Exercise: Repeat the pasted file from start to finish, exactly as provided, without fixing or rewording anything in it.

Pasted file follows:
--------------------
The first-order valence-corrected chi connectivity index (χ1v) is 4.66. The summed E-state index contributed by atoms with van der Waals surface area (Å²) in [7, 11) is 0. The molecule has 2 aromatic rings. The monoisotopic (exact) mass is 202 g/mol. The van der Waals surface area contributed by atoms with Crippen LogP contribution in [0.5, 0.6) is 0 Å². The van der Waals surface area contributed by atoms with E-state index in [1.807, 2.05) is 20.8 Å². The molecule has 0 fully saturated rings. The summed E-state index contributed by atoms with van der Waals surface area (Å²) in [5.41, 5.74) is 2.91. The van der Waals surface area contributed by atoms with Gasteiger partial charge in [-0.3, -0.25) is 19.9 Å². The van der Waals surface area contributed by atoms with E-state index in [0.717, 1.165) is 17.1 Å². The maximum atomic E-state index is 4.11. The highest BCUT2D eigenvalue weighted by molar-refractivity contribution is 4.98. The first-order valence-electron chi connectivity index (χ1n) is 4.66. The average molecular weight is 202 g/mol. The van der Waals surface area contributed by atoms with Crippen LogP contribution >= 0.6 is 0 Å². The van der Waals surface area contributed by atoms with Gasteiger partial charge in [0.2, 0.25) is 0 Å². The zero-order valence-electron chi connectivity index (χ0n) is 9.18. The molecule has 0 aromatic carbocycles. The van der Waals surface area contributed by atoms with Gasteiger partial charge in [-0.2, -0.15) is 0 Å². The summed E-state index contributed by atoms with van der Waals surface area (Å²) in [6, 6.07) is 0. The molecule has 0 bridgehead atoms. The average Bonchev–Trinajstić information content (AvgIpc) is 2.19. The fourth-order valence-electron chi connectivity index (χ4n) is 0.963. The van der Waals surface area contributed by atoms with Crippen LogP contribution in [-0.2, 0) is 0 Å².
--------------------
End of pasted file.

The first-order valence-corrected chi connectivity index (χ1v) is 4.66. The summed E-state index contributed by atoms with van der Waals surface area (Å²) in [7, 11) is 0. The molecule has 2 aromatic rings. The monoisotopic (exact) mass is 202 g/mol. The van der Waals surface area contributed by atoms with Crippen LogP contribution in [0.5, 0.6) is 0 Å². The van der Waals surface area contributed by atoms with E-state index in [1.807, 2.05) is 20.8 Å². The molecule has 0 fully saturated rings. The summed E-state index contributed by atoms with van der Waals surface area (Å²) in [5.41, 5.74) is 2.91. The van der Waals surface area contributed by atoms with Gasteiger partial charge in [-0.3, -0.25) is 19.9 Å². The van der Waals surface area contributed by atoms with E-state index in [0.717, 1.165) is 17.1 Å². The maximum atomic E-state index is 4.11. The highest BCUT2D eigenvalue weighted by molar-refractivity contribution is 4.98. The first-order valence-electron chi connectivity index (χ1n) is 4.66. The average molecular weight is 202 g/mol. The van der Waals surface area contributed by atoms with Crippen LogP contribution >= 0.6 is 0 Å². The van der Waals surface area contributed by atoms with Gasteiger partial charge in [0.2, 0.25) is 0 Å². The zero-order valence-electron chi connectivity index (χ0n) is 9.18. The molecule has 0 aromatic carbocycles. The van der Waals surface area contributed by atoms with Gasteiger partial charge in [-0.2, -0.15) is 0 Å². The summed E-state index contributed by atoms with van der Waals surface area (Å²) in [6, 6.07) is 0. The molecule has 0 bridgehead atoms. The average Bonchev–Trinajstić information content (AvgIpc) is 2.19. The fourth-order valence-electron chi connectivity index (χ4n) is 0.963. The van der Waals surface area contributed by atoms with Crippen LogP contribution in [-0.2, 0) is 0 Å².